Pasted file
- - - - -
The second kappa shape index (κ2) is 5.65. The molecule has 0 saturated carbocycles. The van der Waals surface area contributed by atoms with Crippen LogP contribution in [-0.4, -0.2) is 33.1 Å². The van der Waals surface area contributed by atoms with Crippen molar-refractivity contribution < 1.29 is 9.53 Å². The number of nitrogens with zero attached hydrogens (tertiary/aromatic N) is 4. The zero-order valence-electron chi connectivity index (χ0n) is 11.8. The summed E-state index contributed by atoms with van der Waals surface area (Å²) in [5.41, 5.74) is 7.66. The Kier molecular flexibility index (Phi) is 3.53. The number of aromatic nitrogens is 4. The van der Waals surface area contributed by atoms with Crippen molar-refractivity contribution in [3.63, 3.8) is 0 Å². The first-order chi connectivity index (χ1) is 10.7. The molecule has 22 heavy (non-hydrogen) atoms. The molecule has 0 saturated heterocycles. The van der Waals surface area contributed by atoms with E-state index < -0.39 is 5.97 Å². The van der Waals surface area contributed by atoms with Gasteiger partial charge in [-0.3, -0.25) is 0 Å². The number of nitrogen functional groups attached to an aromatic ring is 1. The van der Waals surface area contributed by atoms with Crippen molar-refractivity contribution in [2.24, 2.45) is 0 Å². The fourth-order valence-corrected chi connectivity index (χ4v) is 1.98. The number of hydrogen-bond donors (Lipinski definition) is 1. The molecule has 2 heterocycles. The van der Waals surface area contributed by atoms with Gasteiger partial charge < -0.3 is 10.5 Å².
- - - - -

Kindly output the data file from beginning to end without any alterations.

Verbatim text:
The second kappa shape index (κ2) is 5.65. The molecule has 0 saturated carbocycles. The van der Waals surface area contributed by atoms with Crippen LogP contribution in [-0.4, -0.2) is 33.1 Å². The van der Waals surface area contributed by atoms with Crippen molar-refractivity contribution < 1.29 is 9.53 Å². The number of nitrogens with zero attached hydrogens (tertiary/aromatic N) is 4. The zero-order valence-electron chi connectivity index (χ0n) is 11.8. The summed E-state index contributed by atoms with van der Waals surface area (Å²) in [5.41, 5.74) is 7.66. The Kier molecular flexibility index (Phi) is 3.53. The number of aromatic nitrogens is 4. The van der Waals surface area contributed by atoms with Crippen molar-refractivity contribution in [3.63, 3.8) is 0 Å². The first-order chi connectivity index (χ1) is 10.7. The molecule has 22 heavy (non-hydrogen) atoms. The molecule has 0 saturated heterocycles. The van der Waals surface area contributed by atoms with E-state index < -0.39 is 5.97 Å². The van der Waals surface area contributed by atoms with Gasteiger partial charge in [-0.3, -0.25) is 0 Å². The number of nitrogen functional groups attached to an aromatic ring is 1. The van der Waals surface area contributed by atoms with Crippen molar-refractivity contribution in [2.24, 2.45) is 0 Å². The fourth-order valence-corrected chi connectivity index (χ4v) is 1.98. The number of hydrogen-bond donors (Lipinski definition) is 1. The molecule has 2 heterocycles. The van der Waals surface area contributed by atoms with Gasteiger partial charge < -0.3 is 10.5 Å².